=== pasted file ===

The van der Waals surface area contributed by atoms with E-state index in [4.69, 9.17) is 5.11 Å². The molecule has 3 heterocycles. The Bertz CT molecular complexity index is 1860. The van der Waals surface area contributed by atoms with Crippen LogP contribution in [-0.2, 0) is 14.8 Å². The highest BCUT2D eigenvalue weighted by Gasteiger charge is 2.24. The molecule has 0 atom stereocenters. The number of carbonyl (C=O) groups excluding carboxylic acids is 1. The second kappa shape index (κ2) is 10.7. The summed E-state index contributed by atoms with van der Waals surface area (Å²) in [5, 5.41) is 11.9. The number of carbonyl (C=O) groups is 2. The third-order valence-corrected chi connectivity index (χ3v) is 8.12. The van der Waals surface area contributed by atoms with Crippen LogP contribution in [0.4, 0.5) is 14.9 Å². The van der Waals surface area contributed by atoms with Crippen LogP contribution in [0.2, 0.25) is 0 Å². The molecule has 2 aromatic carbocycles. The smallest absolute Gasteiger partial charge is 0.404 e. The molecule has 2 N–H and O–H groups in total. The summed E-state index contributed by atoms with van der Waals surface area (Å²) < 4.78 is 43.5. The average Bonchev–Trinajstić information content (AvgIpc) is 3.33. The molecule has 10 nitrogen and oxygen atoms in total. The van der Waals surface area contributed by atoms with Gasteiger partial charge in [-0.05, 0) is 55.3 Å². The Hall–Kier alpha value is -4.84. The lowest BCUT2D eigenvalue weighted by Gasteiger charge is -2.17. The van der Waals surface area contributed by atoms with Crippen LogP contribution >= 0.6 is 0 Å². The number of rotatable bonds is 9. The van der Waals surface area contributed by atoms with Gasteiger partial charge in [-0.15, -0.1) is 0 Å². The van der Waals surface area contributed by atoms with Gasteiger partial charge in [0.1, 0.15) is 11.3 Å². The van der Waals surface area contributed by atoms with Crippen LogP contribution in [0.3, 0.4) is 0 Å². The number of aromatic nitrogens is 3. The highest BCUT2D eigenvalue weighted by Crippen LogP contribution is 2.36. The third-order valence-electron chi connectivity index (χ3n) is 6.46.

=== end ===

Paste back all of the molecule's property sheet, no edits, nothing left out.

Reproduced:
The van der Waals surface area contributed by atoms with E-state index in [4.69, 9.17) is 5.11 Å². The molecule has 3 heterocycles. The Bertz CT molecular complexity index is 1860. The van der Waals surface area contributed by atoms with Crippen LogP contribution in [-0.2, 0) is 14.8 Å². The highest BCUT2D eigenvalue weighted by Gasteiger charge is 2.24. The molecule has 0 atom stereocenters. The number of carbonyl (C=O) groups excluding carboxylic acids is 1. The second kappa shape index (κ2) is 10.7. The summed E-state index contributed by atoms with van der Waals surface area (Å²) in [5, 5.41) is 11.9. The number of carbonyl (C=O) groups is 2. The third-order valence-corrected chi connectivity index (χ3v) is 8.12. The van der Waals surface area contributed by atoms with Crippen LogP contribution in [0.4, 0.5) is 14.9 Å². The van der Waals surface area contributed by atoms with Crippen LogP contribution in [0.2, 0.25) is 0 Å². The molecule has 2 aromatic carbocycles. The smallest absolute Gasteiger partial charge is 0.404 e. The molecule has 2 N–H and O–H groups in total. The summed E-state index contributed by atoms with van der Waals surface area (Å²) < 4.78 is 43.5. The average Bonchev–Trinajstić information content (AvgIpc) is 3.33. The molecule has 10 nitrogen and oxygen atoms in total. The van der Waals surface area contributed by atoms with Gasteiger partial charge in [-0.05, 0) is 55.3 Å². The Hall–Kier alpha value is -4.84. The lowest BCUT2D eigenvalue weighted by Gasteiger charge is -2.17. The van der Waals surface area contributed by atoms with Crippen LogP contribution >= 0.6 is 0 Å². The number of rotatable bonds is 9. The van der Waals surface area contributed by atoms with Gasteiger partial charge in [-0.15, -0.1) is 0 Å². The van der Waals surface area contributed by atoms with Gasteiger partial charge in [0.1, 0.15) is 11.3 Å². The van der Waals surface area contributed by atoms with Crippen LogP contribution in [0.3, 0.4) is 0 Å². The number of aromatic nitrogens is 3. The highest BCUT2D eigenvalue weighted by Crippen LogP contribution is 2.36. The third-order valence-electron chi connectivity index (χ3n) is 6.46.